The Magic of Pahee
By: Ly Vanna and Bronwyn Sloan. Pictures by : Nathan Dexter ( March, 2002 Volume 2 No.3 )

There's excitement in the air at the small park near Naga Casino on the Phnom Penh riverfront. A drum is beating, and without any further announcement, people flock from everywhere. The Pahee are here, and Cambodians know that free entertainment is at hand. A square has been pegged out, and two monkeys have been chained to the edge of the square. Now a man starts to speak, and the crowd are only too willing to gather in to hear him better, children on the inside, older people on the outside, a crowd of curious motodops nearby. Hai Hok Leng begins working his magic. He draws a line in the dirt, and with a flourish, stands back. The line in the dirt has become a live snake. He moves again, covering the snake, and when the crowd next catches a glimpse, the snake has become a duck. A piece of paper becomes money in his hands. Nearby, one of the watching motodops called Saroeun shakes his head and laughs. "I know this isn't true what I am seeing, but it cheats my eyes and so I must believe it," he says.

"I watch out for the Pahee and stop to see their show, because their play always makes me happy and I'm never bored when I watch them." A handful of grass is transformed into noodles as Mr Leng and his 14-year-old son, Chantha, set up a non-stop banter of jokes and one liners that has the crowd howling with laughter. The monkeys, a female with no name and a big male called Alain Deleon, are brought from their corner seats and proceed to dance on command and walk about on their hind legs, towering over the youngest children who have squeezed through to vantage points at the front of the scrum. "Have you ever seen anyone fish on land?" Mr Leng asks the mesmerized crowd, and from nowhere, a catfish is flopping around in the dust. Pahee is an unofficial tradition in Cambodia. Although this form of performance is not one endorsed by the Ministry of Culture and Fine Arts, it has survived as well as many of the more formal arts in Cambodia and today is a flourishing business for the Leng family. Mr Leng learned his trade from his father, and his father from his father. His wife Saly, 37, married into the Pahee family, and now she acts as drummer, summoning the people and keeping the spirits the very superstitious Pahee family believe reside in the drum happy.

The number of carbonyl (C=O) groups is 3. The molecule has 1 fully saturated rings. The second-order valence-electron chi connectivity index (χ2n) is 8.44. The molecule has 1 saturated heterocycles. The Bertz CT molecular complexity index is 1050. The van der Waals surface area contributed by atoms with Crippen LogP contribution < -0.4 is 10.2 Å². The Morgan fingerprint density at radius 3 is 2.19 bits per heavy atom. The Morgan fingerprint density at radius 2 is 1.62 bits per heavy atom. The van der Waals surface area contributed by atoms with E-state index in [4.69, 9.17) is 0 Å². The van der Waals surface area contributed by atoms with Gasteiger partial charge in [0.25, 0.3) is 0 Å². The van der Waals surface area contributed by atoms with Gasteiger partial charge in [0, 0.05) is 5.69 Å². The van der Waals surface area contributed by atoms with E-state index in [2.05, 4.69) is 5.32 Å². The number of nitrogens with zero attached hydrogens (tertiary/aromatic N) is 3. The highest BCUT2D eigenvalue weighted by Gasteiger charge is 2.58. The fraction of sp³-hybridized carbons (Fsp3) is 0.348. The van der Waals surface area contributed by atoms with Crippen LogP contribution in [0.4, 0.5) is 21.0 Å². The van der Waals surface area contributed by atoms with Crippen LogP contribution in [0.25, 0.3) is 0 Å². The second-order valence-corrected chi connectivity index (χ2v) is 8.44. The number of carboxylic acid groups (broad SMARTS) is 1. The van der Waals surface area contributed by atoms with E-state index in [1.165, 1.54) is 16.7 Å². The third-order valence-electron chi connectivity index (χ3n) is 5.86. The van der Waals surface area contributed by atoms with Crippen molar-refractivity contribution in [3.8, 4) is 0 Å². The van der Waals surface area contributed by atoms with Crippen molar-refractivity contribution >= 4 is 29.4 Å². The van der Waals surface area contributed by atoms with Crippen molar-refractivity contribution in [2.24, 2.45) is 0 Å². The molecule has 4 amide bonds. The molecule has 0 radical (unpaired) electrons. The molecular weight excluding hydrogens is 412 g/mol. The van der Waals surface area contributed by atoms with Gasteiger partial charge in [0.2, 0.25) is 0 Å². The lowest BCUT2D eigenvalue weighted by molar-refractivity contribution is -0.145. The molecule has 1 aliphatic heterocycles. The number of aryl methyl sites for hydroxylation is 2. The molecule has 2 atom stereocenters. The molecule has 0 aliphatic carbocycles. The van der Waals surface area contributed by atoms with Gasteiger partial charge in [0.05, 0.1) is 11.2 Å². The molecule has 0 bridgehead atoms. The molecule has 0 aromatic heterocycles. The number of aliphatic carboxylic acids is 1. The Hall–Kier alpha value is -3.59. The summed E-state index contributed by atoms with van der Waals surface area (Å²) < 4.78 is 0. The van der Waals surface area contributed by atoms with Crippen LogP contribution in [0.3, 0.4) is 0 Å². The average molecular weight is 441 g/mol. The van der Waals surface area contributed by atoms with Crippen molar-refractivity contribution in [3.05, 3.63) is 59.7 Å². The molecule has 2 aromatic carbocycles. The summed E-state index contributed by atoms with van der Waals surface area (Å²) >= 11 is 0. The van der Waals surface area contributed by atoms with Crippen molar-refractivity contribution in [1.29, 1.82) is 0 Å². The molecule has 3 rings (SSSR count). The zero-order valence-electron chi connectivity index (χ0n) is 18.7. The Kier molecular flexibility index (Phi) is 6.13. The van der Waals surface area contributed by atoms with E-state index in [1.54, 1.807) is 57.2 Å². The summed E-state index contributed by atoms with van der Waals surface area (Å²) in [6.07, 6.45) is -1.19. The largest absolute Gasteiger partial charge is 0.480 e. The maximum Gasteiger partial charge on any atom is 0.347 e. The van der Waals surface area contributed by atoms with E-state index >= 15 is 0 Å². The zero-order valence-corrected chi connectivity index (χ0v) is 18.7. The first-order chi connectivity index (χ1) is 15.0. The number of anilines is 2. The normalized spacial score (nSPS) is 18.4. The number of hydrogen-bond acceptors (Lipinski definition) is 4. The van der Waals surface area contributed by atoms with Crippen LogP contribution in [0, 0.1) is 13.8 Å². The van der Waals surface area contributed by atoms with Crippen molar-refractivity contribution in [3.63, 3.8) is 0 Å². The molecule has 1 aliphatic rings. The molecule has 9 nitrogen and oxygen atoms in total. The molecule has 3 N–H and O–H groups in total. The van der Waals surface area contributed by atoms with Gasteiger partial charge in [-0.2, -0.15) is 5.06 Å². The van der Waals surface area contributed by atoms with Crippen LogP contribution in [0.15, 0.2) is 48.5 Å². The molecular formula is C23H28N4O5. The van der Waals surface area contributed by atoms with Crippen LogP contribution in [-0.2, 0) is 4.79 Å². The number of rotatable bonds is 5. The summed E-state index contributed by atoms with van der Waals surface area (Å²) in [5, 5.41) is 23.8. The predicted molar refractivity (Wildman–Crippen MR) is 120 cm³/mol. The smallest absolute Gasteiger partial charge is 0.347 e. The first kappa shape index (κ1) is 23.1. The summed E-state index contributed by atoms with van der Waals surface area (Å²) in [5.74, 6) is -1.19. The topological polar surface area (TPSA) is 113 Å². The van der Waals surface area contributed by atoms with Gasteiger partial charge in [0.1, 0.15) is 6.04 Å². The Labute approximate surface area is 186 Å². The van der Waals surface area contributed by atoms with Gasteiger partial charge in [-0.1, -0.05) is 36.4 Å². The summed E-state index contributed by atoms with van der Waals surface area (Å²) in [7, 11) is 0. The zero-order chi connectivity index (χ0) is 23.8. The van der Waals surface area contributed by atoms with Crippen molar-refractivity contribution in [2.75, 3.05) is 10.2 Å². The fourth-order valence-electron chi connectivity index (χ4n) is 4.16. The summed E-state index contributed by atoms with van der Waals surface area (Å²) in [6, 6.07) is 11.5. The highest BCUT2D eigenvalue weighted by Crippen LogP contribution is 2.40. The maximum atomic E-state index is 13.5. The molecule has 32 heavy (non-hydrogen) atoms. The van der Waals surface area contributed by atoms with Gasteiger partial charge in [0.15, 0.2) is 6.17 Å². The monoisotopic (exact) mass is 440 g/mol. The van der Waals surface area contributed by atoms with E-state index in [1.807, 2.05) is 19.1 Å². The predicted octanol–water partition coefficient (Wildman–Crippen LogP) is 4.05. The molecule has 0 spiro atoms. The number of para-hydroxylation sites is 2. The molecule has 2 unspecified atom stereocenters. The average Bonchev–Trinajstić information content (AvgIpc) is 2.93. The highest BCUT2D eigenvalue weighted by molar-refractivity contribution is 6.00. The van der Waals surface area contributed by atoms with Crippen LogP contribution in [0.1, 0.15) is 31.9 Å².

Before every performance, she offers gifts of eggs, rice and candles to the kru, or teacher, spirits of the drum. The drum is integral. It calls the crowd, and it is a voice for the spirits. It must never be hit with both drumsticks at once, or treated with disrespect, or the crowds may stop coming, too. Despite their piety, in another country the Leng family might be labeled snake oil sellers, for there is a point to all this conjuring and Mr Leng is just getting warmed up. "Now ladies and gentlemen, here I have a unique herbal remedy which is guaranteed to keep your skin beautiful. Do you have pimples, perhaps a mole? Any blemish, any skin problem, this powder can correct," he cries. "It cures, it stops, it improves-it smells very good. Just add lemon juice and apply and all for 500 riel a packet. And a special offer for the first person to buy. Just put your hand up and buy one packet and I will give not one free packet but two free packets away to you. Three packets for 500 riel." Within seconds, someone has their hand in the air and Chantha is collecting money and handing over traditional cures. There are drops to cure toothache, powders to prevent stomach ailments, and solutions to cure ulcers, to rejuvenate the liver, to stop coughs, colds and high temperatures. "Don't take alcohol or eat fat or chili when you take this one," Mr Leng warns a buyer when handing over a package of herbs for yet another ailment. "And never administer this one to children under six months old. It is powerful medicine." Leng is just 35 years old. Although the group spends a lot of time in Phnom Penh, they are originally from Kampong Cham and travel, gypsy-like, wherever the wind blows them.